53 Hasluck to Evatt

Cablegram UN108 NEW YORK, 8 February 1947, 1.39 p.m.


The following impressions of this week's private talks on disarmament are submitted for what they are worth.

1. Disarmament resolution developed in Assembly from political contest and implementation is also part of political contest.

2. The United States has been less explicit than usual either in discussions or in private conversation regarding their objective, but my impression is that for the time being, they are less interested in Security Council action to carry out Assembly recommendations than in obtaining a clear over-all picture of future relations with the Soviet and there may be some undisclosed reason why, at this moment, they are exceptionally suspicious of Russian intentions. One straw in the wind is current allegations before Congress committees and in press regarding Communist spy plots.

3. Marshall's press statement emphasising that (a) collective security (b) atomic energy control with effective safeguards and (c) conclusion of peace settlement must precede disarmament is completely confirmed by line taken by Austin throughout disarmament talks.

4. One possibility is that the United States may be planning for a show-down at Moscow [1] talks and I personally doubt whether there will be any real progress either in the Atomic Energy Commission, or in general disarmament until there has been a show-down.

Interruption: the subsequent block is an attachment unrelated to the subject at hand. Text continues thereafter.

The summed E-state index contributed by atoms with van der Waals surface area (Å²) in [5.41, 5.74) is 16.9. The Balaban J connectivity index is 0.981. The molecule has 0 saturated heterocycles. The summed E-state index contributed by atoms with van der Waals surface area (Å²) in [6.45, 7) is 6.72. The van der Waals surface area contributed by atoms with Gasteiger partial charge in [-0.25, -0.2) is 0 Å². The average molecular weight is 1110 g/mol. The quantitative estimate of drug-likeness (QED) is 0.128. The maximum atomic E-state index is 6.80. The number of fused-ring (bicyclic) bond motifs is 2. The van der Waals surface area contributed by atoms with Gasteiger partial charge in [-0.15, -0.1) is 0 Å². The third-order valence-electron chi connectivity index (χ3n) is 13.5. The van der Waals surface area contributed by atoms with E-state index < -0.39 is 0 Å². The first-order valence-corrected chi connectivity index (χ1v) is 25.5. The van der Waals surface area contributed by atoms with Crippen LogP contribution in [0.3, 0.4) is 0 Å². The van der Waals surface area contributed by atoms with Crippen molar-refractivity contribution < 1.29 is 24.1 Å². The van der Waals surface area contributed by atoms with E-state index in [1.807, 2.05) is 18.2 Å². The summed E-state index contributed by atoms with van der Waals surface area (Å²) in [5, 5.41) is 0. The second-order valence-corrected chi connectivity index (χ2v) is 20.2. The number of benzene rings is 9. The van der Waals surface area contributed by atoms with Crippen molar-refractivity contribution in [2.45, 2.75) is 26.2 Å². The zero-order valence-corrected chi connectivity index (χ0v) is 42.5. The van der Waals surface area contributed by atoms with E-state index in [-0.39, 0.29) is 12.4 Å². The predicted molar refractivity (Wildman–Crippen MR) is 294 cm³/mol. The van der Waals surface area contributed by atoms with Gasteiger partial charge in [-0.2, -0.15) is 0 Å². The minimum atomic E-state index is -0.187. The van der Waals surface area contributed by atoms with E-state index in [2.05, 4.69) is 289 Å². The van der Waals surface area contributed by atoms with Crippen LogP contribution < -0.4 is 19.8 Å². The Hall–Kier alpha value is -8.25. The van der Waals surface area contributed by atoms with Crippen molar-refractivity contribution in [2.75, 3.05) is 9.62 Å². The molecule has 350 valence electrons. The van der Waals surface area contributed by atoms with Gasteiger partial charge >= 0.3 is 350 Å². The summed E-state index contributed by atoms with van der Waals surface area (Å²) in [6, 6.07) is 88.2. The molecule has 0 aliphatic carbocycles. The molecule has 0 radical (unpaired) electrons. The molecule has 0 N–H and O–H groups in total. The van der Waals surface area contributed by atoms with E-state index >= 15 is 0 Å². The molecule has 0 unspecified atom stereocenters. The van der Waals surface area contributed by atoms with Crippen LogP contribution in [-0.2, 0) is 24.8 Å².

5. The Soviet appears equally unwilling to move until they have deprived United States of present advantage of possessing atomic bomb. Great number of Soviet actions, both during the Assembly and since, could be explained as serving that objective, partly because of old resentment at lack of confidence in them and partly because, relying so much on power themselves, they feel at a disadvantage arguing against greater power.

6. Private talks held under Australian initiative succeeded in as much as five differing resolutions were reduced to single resolution containing only one point of dissension. Doubtless it would be possible to obtain majority of Council for resolution, but even so, it is unlikely we would see much progress either in Atomic Energy Commission or new Disarmament Commission [2], until Soviet-American issues have been settled. Major question for Australia is whether we can do anything more to help or compel them to come together.

7. United Kingdom did not participate in the private talks, but I kept closely in touch with Cadogan throughout informing him of the progress. British were instructed to support original Australian resolution with minor modifications and I understand they find new resolution acceptable.

1 The reference presumably is to a meeting of the Council of Foreign Ministers in Moscow in March.

2 On 13 February, the Security Council (with Poland and the Soviet Union abstaining) agreed to the establishment of a Commission for Conventional Armaments comprising representatives of all members of the Council.

[AA : A1838, 854/12, i]